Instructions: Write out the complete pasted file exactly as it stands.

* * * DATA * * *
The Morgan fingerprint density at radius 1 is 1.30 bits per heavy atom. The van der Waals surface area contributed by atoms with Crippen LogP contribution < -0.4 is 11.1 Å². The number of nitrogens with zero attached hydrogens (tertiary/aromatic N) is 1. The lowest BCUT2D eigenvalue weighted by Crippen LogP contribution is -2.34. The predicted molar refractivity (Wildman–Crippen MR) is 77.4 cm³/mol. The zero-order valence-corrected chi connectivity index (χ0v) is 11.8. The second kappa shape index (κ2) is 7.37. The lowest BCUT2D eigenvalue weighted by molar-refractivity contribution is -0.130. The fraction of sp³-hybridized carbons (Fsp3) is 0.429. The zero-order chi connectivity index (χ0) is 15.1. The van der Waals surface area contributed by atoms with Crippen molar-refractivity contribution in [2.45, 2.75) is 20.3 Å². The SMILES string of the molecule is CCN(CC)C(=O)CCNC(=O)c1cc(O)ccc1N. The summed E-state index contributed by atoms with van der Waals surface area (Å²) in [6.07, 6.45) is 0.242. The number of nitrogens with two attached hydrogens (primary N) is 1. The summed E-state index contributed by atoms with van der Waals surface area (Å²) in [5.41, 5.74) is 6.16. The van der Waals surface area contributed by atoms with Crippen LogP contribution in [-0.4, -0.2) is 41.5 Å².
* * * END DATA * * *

The Morgan fingerprint density at radius 1 is 1.30 bits per heavy atom. The van der Waals surface area contributed by atoms with Crippen LogP contribution < -0.4 is 11.1 Å². The number of nitrogens with zero attached hydrogens (tertiary/aromatic N) is 1. The lowest BCUT2D eigenvalue weighted by Crippen LogP contribution is -2.34. The predicted molar refractivity (Wildman–Crippen MR) is 77.4 cm³/mol. The zero-order valence-corrected chi connectivity index (χ0v) is 11.8. The second kappa shape index (κ2) is 7.37. The lowest BCUT2D eigenvalue weighted by molar-refractivity contribution is -0.130. The fraction of sp³-hybridized carbons (Fsp3) is 0.429. The zero-order chi connectivity index (χ0) is 15.1. The van der Waals surface area contributed by atoms with Crippen molar-refractivity contribution in [2.45, 2.75) is 20.3 Å². The SMILES string of the molecule is CCN(CC)C(=O)CCNC(=O)c1cc(O)ccc1N. The summed E-state index contributed by atoms with van der Waals surface area (Å²) in [6.07, 6.45) is 0.242. The number of nitrogens with two attached hydrogens (primary N) is 1. The summed E-state index contributed by atoms with van der Waals surface area (Å²) in [5.41, 5.74) is 6.16. The van der Waals surface area contributed by atoms with Crippen LogP contribution in [-0.4, -0.2) is 41.5 Å².